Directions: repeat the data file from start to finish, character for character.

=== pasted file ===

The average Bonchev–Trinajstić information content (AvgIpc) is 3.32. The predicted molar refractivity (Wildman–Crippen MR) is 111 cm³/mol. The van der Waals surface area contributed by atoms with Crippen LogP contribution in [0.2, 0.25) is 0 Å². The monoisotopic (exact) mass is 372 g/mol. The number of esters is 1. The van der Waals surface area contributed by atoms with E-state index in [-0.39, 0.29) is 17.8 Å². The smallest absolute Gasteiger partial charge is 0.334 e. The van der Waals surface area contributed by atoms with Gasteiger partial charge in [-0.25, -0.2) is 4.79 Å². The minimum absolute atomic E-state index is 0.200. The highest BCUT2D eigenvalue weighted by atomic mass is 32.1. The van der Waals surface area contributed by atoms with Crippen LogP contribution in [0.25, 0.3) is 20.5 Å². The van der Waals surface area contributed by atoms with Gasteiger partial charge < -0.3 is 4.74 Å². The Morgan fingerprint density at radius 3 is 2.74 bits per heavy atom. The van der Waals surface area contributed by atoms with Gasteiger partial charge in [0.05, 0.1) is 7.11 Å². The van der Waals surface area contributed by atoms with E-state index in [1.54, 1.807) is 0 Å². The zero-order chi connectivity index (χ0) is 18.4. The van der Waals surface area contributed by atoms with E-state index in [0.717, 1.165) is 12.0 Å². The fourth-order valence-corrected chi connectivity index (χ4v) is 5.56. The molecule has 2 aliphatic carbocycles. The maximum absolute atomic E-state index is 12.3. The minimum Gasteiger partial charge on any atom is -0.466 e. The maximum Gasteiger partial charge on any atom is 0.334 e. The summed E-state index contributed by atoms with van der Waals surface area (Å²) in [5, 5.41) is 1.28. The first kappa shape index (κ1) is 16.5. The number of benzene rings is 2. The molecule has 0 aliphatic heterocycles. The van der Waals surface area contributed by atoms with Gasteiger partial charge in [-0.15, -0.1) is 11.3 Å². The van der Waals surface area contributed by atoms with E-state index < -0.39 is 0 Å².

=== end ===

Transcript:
The average Bonchev–Trinajstić information content (AvgIpc) is 3.32. The predicted molar refractivity (Wildman–Crippen MR) is 111 cm³/mol. The van der Waals surface area contributed by atoms with Crippen LogP contribution in [0.2, 0.25) is 0 Å². The monoisotopic (exact) mass is 372 g/mol. The number of esters is 1. The van der Waals surface area contributed by atoms with E-state index in [-0.39, 0.29) is 17.8 Å². The smallest absolute Gasteiger partial charge is 0.334 e. The van der Waals surface area contributed by atoms with Gasteiger partial charge in [-0.25, -0.2) is 4.79 Å². The minimum absolute atomic E-state index is 0.200. The highest BCUT2D eigenvalue weighted by atomic mass is 32.1. The van der Waals surface area contributed by atoms with Crippen LogP contribution in [0.25, 0.3) is 20.5 Å². The van der Waals surface area contributed by atoms with Gasteiger partial charge < -0.3 is 4.74 Å². The Morgan fingerprint density at radius 3 is 2.74 bits per heavy atom. The van der Waals surface area contributed by atoms with Gasteiger partial charge in [0.05, 0.1) is 7.11 Å². The van der Waals surface area contributed by atoms with E-state index in [1.54, 1.807) is 0 Å². The zero-order chi connectivity index (χ0) is 18.4. The van der Waals surface area contributed by atoms with E-state index in [0.717, 1.165) is 12.0 Å². The fourth-order valence-corrected chi connectivity index (χ4v) is 5.56. The molecule has 2 aliphatic carbocycles. The maximum absolute atomic E-state index is 12.3. The minimum Gasteiger partial charge on any atom is -0.466 e. The maximum Gasteiger partial charge on any atom is 0.334 e. The summed E-state index contributed by atoms with van der Waals surface area (Å²) in [5, 5.41) is 1.28. The first kappa shape index (κ1) is 16.5. The number of benzene rings is 2. The molecule has 0 aliphatic heterocycles. The van der Waals surface area contributed by atoms with Gasteiger partial charge in [-0.15, -0.1) is 11.3 Å². The van der Waals surface area contributed by atoms with E-state index < -0.39 is 0 Å².